Professor Kathy Pain explores how the town once famed for ‘beer, biscuits and bulbs’ became a hub for high tech industry and explains how smarter town planning could secure its future economic success, ahead of her Reading 2050 lecture on 28 March.
Reading’s rise from English county town, historically known for its ‘three Bs’ (beer, biscuits and bulbs), to an internationally networked business hub with significance for overall UK productivity was first noted prior to the 2008 global financial crisis.
A magnet for business
A major EUR 2.4 million North-West European study paid for by the European Regional Development Fund and UK national and regional government identified a growth process associated with globalization occurring in an arc to the west of London. This encompassed smaller centres, such as Reading, that were growing at a similar rate to the capital, economically.
Reading stood out in this functional sub-region geography as a magnet for business services, found in global financial centres like the City of London, as well as a cluster of high-technology industries which exploited the town’s excellent motorway and high-speed rail connections and its proximity to Heathrow airport.
Reading’s economic strength has since then continued to develop in digital, high-tech and creative sectors that have come to be a driving force in global economic growth and prosperity.
Star of the south-east
Office for National Statistics data reveal the exceptionally high share of jobs in private knowledge-intensive business services in Reading in 2017 (23.85 %) compared with other top Greater South East performers London (23.09%), Aldershot (19.94%), Milton Keynes (18.7%), and Swindon (17.64%).
Reading’s importance extends beyond the Greater South East, because it is a base for companies with links in extensive international and national business networks that are vital for UK overall productivity.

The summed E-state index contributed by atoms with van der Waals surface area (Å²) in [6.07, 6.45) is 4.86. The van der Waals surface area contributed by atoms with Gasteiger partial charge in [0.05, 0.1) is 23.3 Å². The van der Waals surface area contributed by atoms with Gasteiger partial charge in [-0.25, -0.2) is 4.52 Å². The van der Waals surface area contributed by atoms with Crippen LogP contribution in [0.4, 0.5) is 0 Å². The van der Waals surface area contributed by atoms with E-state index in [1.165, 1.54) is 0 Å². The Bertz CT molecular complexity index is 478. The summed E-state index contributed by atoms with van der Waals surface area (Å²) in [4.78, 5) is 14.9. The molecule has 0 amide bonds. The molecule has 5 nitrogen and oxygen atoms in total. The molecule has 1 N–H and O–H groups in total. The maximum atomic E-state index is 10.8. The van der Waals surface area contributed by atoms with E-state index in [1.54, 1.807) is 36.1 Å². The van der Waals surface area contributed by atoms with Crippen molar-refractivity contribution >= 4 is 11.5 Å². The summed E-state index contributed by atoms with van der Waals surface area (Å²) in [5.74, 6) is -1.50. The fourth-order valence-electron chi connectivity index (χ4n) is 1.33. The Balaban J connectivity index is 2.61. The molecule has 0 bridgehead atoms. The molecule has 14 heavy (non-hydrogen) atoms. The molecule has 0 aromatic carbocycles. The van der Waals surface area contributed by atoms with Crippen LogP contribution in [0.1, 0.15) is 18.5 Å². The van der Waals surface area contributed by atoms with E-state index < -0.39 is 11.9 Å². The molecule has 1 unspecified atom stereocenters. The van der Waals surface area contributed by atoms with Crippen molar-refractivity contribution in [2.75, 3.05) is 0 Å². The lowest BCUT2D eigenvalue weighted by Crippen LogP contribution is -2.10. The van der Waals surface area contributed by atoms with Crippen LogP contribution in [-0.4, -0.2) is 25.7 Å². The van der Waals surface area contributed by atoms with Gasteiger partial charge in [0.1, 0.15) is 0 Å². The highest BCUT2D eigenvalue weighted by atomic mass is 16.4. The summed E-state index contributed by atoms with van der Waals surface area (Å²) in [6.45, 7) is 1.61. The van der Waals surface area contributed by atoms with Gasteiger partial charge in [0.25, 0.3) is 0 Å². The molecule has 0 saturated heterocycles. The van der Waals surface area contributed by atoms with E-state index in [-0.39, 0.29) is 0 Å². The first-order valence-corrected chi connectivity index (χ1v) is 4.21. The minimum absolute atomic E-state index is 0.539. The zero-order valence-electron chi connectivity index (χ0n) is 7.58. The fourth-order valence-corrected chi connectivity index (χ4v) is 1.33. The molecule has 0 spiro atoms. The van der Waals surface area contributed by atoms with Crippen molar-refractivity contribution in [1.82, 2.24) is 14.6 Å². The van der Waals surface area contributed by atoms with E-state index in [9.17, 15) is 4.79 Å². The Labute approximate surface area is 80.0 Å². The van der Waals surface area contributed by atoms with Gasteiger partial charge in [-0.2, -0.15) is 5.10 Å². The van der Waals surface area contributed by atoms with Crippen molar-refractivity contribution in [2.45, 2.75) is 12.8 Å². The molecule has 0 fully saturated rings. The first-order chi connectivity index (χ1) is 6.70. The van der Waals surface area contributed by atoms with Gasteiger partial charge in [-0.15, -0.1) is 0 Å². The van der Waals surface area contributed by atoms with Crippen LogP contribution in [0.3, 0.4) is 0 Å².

But Reading’s huge success must not be taken for granted. Recent research at the University of Reading for the Urban Land Institute (ULI) and the Coalition for Urban Transitions, highlights sustainability challenges for densely developed urban regions, including the Greater South East.
These challenges demand coordinated decision-making to support future investment in ‘good density’ – which is defined as a well-managed increase in population density in urban areas.
Our report provides the evidence that, as well as being better for real estate investors, well-designed and compact cities are also better for the community and the environment. It sets out several characteristics for ‘good density’, including how land is used within cities and regions; availability of investment, jobs and talent; and including ‘green and blue infrastructure’ such as hedgerows, woodlands, ponds and waterways.
In my Reading 2050 lecture on 28 March, I will explore the likely future challenges and opportunities for Reading as a business services cluster in a changing economic landscape and show that Reading’s resilience to 2050 and beyond will need to take ‘good density’ into account.
Kathy Pain is Professor of Real Estate Development at University of Reading Henley Business School and is one of two Research Division Leads for Real Estate and Planning. Kathy’s research focuses on sustainable city and regional development, governance and planning in the contemporary networked world economy. She is a Co-Director of the international Globalization & World Cities (GaWC) Research Network , a member of the UK Smart Cities All Party Parliamentary Group, the Thames Valley Berkshire Local Enterprise Partnership Industrial Productivity Commission and the Scientific Council, Institute Louis Bachelier Business School, Paris.